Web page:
Barcelona: Earthquakes and Volcanoes
The earthquake and volcanic activity of the Barcelona region is largely the result of convergence between the Eurasian and African plates, with the Iberian micro plate caught between the two and absorbing much of the impact. The geology is diverse and complex, defying easy tectonic generalizations.
The direction of the relative motion between Africa and Europe is still under debate. Most reconstructions show directions of relative motion between north-west and north-east. Recent space geodesy data confirm this overall trend, in which Africa has a north-south component of convergence relative to Europe of about 5 mm year, but they also show that the absolute plate-motion directions of both Europe and Africa are north-east and not north or north-west as is usually assumed (see the NASA database on present global plate motions).
|Simplified diagram showing the estimated
positions and movement of the plates in the Western Mediterranean. Click
for geodesy data.
The western Mediterranean region is characterised by a moderate and diffuse seismic activity that is in accordance with the relatively slow convergence rate. Although this deformation must be distributed between the African and European margins, it seems that a great part of this convergence is absorbed in the Pyrenees and the Alps, and could be concentrated on singular structures (mainly NW-SE and E-W fault lines in the Eastern Pyrenees).
The diagram below indicates how stretching and thinning of the crust by tectonic activity may have opened the Amer-Brugent fault system which seems to be the focus of recent earthquakes as well as the alkaline volcanism of the Garrotxa region (Lewis et al. 1998). Croscat, the youngest volcano in the area recorded two eruptions which took place 17,000 and 11,500 years ago.
Topography of NE Spain showing estimated plate movements and
possible tectonic processes at work. Bathymetry is approximate.
The Amer-Brugent fault system has well defined evidence of recent activity (Armijo et al., 1988). An important earthquake occurred along the fault line in 1428 at Queralbs with a maximum intensity of 9 on the Richter Scale. The Queralbs epicentre is shown on the above diagram.
Present day seismicity is more moderate, in agreement with the low deformation rate of the region. A more recent earthquake, also centred on Queralbs, occurred on 21 September 2004 and registered 4.2 on the Richter scale. An earthquake of this magnitude can be expected to occur in the region two or three times in a decade. It was felt throughout the city of Barcelona, probably because, like the 1428 earthquake, its focus was shallow (between 2 and 4 kilometres). Shallow-focus earthquakes tend to be larger and more damaging. This is because they are closer to the surface where the rocks are stronger and build up more strain energy.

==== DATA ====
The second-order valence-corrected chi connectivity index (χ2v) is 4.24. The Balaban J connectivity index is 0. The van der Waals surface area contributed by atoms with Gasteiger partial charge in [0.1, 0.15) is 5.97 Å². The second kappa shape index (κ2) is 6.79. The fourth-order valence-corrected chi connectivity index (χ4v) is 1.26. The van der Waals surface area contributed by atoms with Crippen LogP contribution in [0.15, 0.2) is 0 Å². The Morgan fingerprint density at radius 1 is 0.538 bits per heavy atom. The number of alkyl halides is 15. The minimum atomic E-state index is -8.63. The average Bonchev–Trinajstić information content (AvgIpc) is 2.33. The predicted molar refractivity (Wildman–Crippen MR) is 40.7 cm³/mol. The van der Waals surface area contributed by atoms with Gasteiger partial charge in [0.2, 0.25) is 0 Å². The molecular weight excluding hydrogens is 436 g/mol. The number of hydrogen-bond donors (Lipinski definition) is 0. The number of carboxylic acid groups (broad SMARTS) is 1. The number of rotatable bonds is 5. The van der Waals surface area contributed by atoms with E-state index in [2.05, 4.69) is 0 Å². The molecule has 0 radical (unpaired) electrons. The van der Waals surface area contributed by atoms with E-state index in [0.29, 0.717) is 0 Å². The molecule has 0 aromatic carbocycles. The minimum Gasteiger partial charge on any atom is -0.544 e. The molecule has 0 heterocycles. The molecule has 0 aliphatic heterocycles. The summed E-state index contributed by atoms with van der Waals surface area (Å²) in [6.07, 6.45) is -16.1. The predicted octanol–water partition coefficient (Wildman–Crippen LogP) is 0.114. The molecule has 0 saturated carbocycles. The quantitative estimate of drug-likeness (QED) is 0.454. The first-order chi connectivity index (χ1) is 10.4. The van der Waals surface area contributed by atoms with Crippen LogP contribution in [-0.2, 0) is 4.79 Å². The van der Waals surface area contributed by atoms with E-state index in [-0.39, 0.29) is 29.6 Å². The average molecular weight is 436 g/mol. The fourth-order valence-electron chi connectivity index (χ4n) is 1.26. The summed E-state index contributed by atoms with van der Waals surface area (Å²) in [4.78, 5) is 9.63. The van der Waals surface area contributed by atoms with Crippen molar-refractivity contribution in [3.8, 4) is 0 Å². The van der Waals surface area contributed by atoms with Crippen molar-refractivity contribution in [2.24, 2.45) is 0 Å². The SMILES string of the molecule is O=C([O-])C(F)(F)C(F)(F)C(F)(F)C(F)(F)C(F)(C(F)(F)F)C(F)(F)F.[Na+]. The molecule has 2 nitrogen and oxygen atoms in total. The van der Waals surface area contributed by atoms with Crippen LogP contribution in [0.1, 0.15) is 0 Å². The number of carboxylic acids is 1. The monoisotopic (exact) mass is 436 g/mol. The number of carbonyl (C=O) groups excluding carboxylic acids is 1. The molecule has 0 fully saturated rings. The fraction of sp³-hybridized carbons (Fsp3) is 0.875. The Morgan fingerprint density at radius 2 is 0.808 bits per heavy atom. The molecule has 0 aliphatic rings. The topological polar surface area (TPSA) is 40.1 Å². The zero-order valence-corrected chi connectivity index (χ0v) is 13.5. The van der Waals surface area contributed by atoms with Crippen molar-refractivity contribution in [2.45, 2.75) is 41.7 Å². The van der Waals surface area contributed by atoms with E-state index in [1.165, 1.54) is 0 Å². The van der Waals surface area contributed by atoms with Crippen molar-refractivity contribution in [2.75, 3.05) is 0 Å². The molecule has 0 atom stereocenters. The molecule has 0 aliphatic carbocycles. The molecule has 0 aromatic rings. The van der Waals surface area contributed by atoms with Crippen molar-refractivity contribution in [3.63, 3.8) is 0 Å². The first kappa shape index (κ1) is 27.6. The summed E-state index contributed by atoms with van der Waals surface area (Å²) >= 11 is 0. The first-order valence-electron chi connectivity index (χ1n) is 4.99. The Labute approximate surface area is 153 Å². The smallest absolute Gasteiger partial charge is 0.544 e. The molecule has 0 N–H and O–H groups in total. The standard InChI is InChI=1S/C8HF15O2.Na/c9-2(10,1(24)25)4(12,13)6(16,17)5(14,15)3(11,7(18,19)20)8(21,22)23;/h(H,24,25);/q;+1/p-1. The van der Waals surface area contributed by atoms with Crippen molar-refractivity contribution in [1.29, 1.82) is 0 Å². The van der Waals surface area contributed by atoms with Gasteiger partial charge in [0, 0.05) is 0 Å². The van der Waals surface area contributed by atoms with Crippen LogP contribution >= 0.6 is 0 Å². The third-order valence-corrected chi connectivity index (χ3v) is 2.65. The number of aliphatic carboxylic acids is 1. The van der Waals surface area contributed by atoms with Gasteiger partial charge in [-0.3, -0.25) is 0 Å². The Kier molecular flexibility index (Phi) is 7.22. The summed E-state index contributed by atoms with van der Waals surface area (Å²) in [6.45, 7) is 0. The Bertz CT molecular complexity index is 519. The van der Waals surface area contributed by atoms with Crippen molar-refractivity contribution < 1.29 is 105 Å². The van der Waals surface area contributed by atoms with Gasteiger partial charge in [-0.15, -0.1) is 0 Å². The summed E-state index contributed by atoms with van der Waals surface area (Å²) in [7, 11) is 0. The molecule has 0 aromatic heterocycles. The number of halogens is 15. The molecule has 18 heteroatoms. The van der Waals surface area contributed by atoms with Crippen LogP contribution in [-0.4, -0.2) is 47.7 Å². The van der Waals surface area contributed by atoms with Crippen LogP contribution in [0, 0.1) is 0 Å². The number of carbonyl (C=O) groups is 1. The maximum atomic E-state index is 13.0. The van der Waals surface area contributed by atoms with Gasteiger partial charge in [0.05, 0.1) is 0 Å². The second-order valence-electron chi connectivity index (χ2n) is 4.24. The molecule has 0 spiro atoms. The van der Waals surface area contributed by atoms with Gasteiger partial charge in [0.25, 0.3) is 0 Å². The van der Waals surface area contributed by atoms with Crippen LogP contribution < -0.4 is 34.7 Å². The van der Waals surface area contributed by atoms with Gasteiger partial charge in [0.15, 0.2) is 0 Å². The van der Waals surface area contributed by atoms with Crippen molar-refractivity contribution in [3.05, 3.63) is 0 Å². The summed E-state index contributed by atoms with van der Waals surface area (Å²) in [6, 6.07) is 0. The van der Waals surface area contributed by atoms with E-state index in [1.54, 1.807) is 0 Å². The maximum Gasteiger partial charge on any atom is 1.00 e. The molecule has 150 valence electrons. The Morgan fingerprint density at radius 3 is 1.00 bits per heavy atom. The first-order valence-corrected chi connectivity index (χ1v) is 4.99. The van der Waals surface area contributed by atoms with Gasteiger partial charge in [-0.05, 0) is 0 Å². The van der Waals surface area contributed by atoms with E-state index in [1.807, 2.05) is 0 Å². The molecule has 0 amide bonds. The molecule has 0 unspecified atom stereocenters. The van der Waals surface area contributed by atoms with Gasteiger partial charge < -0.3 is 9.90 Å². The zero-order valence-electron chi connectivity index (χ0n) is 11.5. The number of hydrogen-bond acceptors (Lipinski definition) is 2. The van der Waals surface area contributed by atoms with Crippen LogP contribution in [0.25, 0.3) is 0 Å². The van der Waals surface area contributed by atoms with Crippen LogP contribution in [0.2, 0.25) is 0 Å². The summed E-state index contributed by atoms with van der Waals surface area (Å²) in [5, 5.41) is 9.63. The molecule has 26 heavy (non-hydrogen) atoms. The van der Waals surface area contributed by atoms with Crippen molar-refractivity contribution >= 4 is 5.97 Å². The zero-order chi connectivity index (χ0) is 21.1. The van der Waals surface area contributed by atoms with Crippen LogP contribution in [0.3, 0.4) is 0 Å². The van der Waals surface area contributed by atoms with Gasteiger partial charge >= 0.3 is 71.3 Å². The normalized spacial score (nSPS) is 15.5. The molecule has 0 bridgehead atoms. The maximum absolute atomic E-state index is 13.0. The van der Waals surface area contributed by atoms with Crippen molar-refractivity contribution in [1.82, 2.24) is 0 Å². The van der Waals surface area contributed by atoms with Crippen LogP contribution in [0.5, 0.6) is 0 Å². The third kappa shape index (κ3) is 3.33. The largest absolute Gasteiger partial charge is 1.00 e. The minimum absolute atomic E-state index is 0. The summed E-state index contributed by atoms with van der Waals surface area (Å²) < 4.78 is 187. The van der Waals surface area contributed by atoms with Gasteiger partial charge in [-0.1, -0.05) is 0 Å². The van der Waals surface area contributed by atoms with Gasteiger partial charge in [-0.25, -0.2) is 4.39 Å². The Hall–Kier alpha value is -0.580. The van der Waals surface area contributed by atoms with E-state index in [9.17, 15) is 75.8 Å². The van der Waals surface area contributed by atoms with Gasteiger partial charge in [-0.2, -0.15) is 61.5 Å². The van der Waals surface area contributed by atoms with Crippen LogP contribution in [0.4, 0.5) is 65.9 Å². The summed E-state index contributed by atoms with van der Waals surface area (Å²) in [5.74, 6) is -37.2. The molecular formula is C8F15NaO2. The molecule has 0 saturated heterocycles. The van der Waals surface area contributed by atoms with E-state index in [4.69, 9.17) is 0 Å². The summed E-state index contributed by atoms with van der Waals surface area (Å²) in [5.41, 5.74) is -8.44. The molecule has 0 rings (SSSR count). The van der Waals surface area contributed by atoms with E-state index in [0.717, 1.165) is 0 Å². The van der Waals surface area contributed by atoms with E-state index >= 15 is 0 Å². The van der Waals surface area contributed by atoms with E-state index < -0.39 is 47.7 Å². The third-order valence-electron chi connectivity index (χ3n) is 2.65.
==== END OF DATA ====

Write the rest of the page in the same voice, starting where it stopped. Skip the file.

The geology of Barcelona's site (mainly quaternary sands) helps to accentuate an earthquake's effects. In most cases, shaking on sand is greater than shaking on rock. In some situations a resonance can occur in deep sand layers, markedly amplifying the shaking at certain frequencies. Liquefaction can occur if shaking causes the transformation of loosely packed, water-saturated sand, into a fluid mass. The sediments thus lose their strength and can no longer support buildings which may then sink or lean.
The SERGISAI project has made a GIS-based evaluation of earthquake hazard and risk scenarios for the Barcelona urban area.
It is interesting to note that just before Barcelona was shaken by the September 21 2004 earthquake, a 4.7 earthquake on the adjoining Eurasian plate led to buildings in Kaliningrad on the Russian border with Poland being evacuated. Geologists say that in this case, the tremors were caused by the rising of the Scandinavian plateau, still recovering from the heavy ice sheet that covered the region in the last Ice Age. The two earth tremors may be connected since movements in one plate create new stresses elsewhere. Should Barcelona's seismic risk be adjusted in the light of today's melting ice caps?
Key Mediterranean Tectonics Research Sources: